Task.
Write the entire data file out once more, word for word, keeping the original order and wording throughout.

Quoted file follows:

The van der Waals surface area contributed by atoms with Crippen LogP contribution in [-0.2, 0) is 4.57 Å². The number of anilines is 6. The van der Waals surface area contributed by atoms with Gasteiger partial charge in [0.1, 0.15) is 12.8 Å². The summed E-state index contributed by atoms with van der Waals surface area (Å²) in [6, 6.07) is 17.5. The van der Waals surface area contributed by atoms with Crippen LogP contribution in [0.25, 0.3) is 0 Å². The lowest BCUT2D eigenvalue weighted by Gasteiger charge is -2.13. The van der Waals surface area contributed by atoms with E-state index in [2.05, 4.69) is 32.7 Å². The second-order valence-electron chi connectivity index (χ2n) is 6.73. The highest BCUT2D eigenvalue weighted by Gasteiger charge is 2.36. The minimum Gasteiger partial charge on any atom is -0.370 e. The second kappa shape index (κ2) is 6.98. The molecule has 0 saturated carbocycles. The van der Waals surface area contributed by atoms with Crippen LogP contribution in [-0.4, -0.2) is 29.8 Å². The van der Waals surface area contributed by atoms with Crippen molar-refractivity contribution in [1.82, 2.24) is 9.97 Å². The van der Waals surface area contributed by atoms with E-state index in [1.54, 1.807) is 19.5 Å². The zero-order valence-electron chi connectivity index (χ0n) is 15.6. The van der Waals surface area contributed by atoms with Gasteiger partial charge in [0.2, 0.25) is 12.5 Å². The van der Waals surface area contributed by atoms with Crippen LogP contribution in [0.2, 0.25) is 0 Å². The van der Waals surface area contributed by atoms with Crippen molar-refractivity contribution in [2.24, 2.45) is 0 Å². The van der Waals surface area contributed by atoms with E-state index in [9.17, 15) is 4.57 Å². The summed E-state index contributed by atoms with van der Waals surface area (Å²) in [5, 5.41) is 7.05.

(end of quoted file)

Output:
The van der Waals surface area contributed by atoms with Crippen LogP contribution in [-0.2, 0) is 4.57 Å². The number of anilines is 6. The van der Waals surface area contributed by atoms with Gasteiger partial charge in [0.1, 0.15) is 12.8 Å². The summed E-state index contributed by atoms with van der Waals surface area (Å²) in [6, 6.07) is 17.5. The van der Waals surface area contributed by atoms with Crippen LogP contribution in [0.25, 0.3) is 0 Å². The lowest BCUT2D eigenvalue weighted by Gasteiger charge is -2.13. The van der Waals surface area contributed by atoms with E-state index in [2.05, 4.69) is 32.7 Å². The second-order valence-electron chi connectivity index (χ2n) is 6.73. The highest BCUT2D eigenvalue weighted by Gasteiger charge is 2.36. The minimum Gasteiger partial charge on any atom is -0.370 e. The second kappa shape index (κ2) is 6.98. The molecule has 0 saturated carbocycles. The van der Waals surface area contributed by atoms with Crippen LogP contribution in [-0.4, -0.2) is 29.8 Å². The van der Waals surface area contributed by atoms with Crippen molar-refractivity contribution in [1.82, 2.24) is 9.97 Å². The van der Waals surface area contributed by atoms with E-state index in [1.54, 1.807) is 19.5 Å². The zero-order valence-electron chi connectivity index (χ0n) is 15.6. The van der Waals surface area contributed by atoms with Gasteiger partial charge in [0.2, 0.25) is 12.5 Å². The van der Waals surface area contributed by atoms with Crippen LogP contribution in [0.2, 0.25) is 0 Å². The van der Waals surface area contributed by atoms with Crippen molar-refractivity contribution in [2.24, 2.45) is 0 Å². The van der Waals surface area contributed by atoms with E-state index in [9.17, 15) is 4.57 Å². The summed E-state index contributed by atoms with van der Waals surface area (Å²) in [5, 5.41) is 7.05.